Obasanjo’s recommendation for tackling Boko Haram

The recent “carrot and stick” approach recommended by former President Olusegun Obasanjo to the solution of the Boko Haram insurgency should be taken seriously by President Goodluck Jonathan. Till date, among all our past leaders, Obasanjo has continuously shown concern, worry and proffered solution to this lingering crisis. He, human like all of us, though, has his faults which many of us have at one time or the other kicked against both while he was in or out of power. Yet, it is often said that, messages are considered while the messenger can be ignored. Obasanjo as a former president and military chief in this country has a lot to offer in terms of experience and tactics in security matters. We cannot for very obvious reasons sideline him when he speaks on similar issues just because we differ with his political moves. We should and must take him seriously because of our interest in building and achieving peace and unity in this country.

It does not fetch us any advancement to trade tackles, each time any leader bares his mind on this menace and, probably a way out of it. We can for the merit it would do us as a nation, marry the suggestions brought forth.

For years now, the Boko Haram group has shown the capacity to over-run Nigeria in a matter of time and, it is then desirable for the government of the day to look for the solution without minding where it is got. Again, the argument by the government that members of this Islamist group are faceless is far from the truth; with this argument it is simply providing for the security agencies, excuses to look the other way while, innocent Nigerians are killed daily by this group. The Boko Haram sect is an organised group of terrorists, the memebers meet, discuss, acquire weapons, in fact, no doubt, they must have sponsors. The truth remains that our security agencies are not doing enough to arrest this ugly situation, it is, in fact, worrisome that till date, this sect has not been infiltrated by our security agents while its members have infiltrated into the Police, SSS, Military and Presidency, as Jonathan himself admitted some time ago.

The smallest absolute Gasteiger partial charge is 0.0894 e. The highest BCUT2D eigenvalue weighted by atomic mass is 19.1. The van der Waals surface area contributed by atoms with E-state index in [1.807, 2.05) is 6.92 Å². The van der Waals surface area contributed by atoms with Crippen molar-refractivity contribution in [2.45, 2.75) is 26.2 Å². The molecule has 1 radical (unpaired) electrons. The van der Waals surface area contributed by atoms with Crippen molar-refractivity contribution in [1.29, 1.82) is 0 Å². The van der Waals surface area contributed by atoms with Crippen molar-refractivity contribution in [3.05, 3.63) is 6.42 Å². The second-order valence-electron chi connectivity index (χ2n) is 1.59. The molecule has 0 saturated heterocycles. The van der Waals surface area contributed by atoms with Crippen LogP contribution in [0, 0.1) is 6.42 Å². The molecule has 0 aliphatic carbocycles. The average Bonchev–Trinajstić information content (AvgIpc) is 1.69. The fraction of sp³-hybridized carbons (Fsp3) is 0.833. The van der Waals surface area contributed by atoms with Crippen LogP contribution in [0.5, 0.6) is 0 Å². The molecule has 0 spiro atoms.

Our security men are not telling Mr. President the whole truth about this menace; they should buckle up, for the reason they were engaged is to fight enemies of the state. Obasanjo, according to media reports, spoke with the lawyer of this group; would a faceless group have a lawyer? Why are the security agencies not seeking out this lawyer to open dialogue with the group? Why is it difficult for the security chiefs to meet with their former ‘oga’, with the available information at his disposal? For us to solve this problem that is gradually growing to a monster status, all hands must be on deck. Whether any person likes it or not, if any madman decides to light the match in any highly inflammable environment, it is doubtful if there would be anything to salvage. Therefore, any crazy man wanting to set Nigeria ablaze now has a very affordable and willing tool to use in Boko Haram. Mr. President should meet with the former President and indeed, all other past leaders, to discuss a way out of this crisis before we are all consumed.